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Monday, May 2, 2016
8 Fun Violin Practice Games for Kids
Violin is not an easy instrument to learn, especially
for a young child. This is partly because your child won’t be actually playing music right away and would need to practice the pre-violin skills first, such as holding the bow correctly and producing the right sound playing a single note. All the pre-violin skills might feel boring for your preschooler who wants to play his or her first song.
How can you encourage your child to practice repetition and keep it fun?
1. Keep the practicing sessions short, or up to 5 minutes long.
2. Try the following 8 ideas to make the practice time fun and motivating:
Silly Cards. Make silly cards showing different physical activities, such as sticking out tongue, standing on one foot, closing eyes, opening mouth wide, closing one eye, wiggling bottom, doing fishy month, playing pizzicato, making rabbit face, singing the piece, etc.
Have your child draw a new silly card for each repetition. For example, if your child plays the Twinkle song and draws “sticking out the tongue,” he or she should play twinkle with tongue out the whole time.
For a silly bonus repetition ask your child to try to do all of the things at the same time.
Matryoshka. This Russian doll comes in handy
in teaching to practice repetition. Every time the child plays a repetition, open one doll. When he or she gets to the second last doll, have a treat in it, instead of the tiny doll.
Violin Tour. Take your youngster “on tour”, playing an exercise one time in each room of the house, on the balcony, outdoors, etc.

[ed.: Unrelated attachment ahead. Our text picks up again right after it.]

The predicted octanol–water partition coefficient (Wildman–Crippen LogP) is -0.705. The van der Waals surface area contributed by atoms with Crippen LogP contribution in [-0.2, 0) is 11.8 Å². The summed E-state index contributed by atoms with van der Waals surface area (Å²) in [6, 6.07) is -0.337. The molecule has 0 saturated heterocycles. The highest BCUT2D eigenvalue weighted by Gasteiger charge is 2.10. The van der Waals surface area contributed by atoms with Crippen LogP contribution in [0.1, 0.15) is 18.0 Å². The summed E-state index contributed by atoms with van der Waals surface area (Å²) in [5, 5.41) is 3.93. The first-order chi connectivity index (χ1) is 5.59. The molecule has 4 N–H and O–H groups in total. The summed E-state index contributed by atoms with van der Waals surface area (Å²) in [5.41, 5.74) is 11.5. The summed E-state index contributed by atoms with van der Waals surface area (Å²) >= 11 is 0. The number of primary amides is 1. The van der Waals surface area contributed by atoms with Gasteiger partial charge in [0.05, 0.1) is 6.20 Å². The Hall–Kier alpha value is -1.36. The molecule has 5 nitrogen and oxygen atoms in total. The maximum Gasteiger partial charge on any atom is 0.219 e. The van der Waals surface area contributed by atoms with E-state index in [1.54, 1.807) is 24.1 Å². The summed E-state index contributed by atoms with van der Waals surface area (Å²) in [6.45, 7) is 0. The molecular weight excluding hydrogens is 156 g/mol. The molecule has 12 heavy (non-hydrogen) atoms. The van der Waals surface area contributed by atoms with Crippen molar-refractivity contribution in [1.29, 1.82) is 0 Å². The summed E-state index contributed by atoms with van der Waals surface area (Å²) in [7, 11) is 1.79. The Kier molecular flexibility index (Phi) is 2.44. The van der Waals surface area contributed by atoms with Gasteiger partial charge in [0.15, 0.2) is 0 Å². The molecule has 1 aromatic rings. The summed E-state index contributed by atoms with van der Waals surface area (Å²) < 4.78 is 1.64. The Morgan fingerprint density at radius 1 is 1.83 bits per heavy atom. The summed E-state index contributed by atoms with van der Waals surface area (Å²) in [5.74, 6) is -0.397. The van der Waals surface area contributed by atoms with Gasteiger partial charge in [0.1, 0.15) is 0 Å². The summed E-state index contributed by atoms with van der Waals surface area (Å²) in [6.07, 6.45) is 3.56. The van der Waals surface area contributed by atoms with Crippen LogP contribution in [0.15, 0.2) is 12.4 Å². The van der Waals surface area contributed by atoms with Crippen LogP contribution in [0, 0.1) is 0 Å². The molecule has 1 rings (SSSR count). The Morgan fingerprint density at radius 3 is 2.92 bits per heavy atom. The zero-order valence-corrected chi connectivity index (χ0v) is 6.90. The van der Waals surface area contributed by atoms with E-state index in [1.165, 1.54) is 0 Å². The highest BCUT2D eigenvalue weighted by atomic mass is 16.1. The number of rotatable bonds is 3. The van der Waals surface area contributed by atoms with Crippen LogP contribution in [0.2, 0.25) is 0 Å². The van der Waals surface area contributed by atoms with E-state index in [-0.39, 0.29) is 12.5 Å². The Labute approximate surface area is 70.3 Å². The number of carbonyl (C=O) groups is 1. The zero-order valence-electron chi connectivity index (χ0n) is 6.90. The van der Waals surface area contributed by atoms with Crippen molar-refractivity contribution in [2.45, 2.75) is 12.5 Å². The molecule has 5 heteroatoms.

Drinking cups. Place small cups turned upside down on the table and hide a treat in one of them. Let your student lift one of the cups for each successful repetition.
Toy audience. Let your child play one of the Twinkle rhythms for each of his or her favorite stuffed animals. Each of the animals would “thank” your child after the performance and “ask” to play the Twinkle-Variation again and again.
Abacus. Flick a bead for each repetition until the child plays it 10 times. It’s so simple and the kids love it.
Simon Says. In this popular game, you can take turns with your child to be “Simon”. For example, when you play A on the violin, your child should sit down, stand up when you play E, jump up when you play F#, etc. Then, your child plays a note and you do the correct movements.
Prevent the Fall. Place a small stuffed animal on the violin hold, just to the left of the G string. Ask your child to play the homework exercise 5 times avoiding dropping the animal.
Olesya MacNeil has been teaching children since 1991 and striving to make every music lesson educational and fun!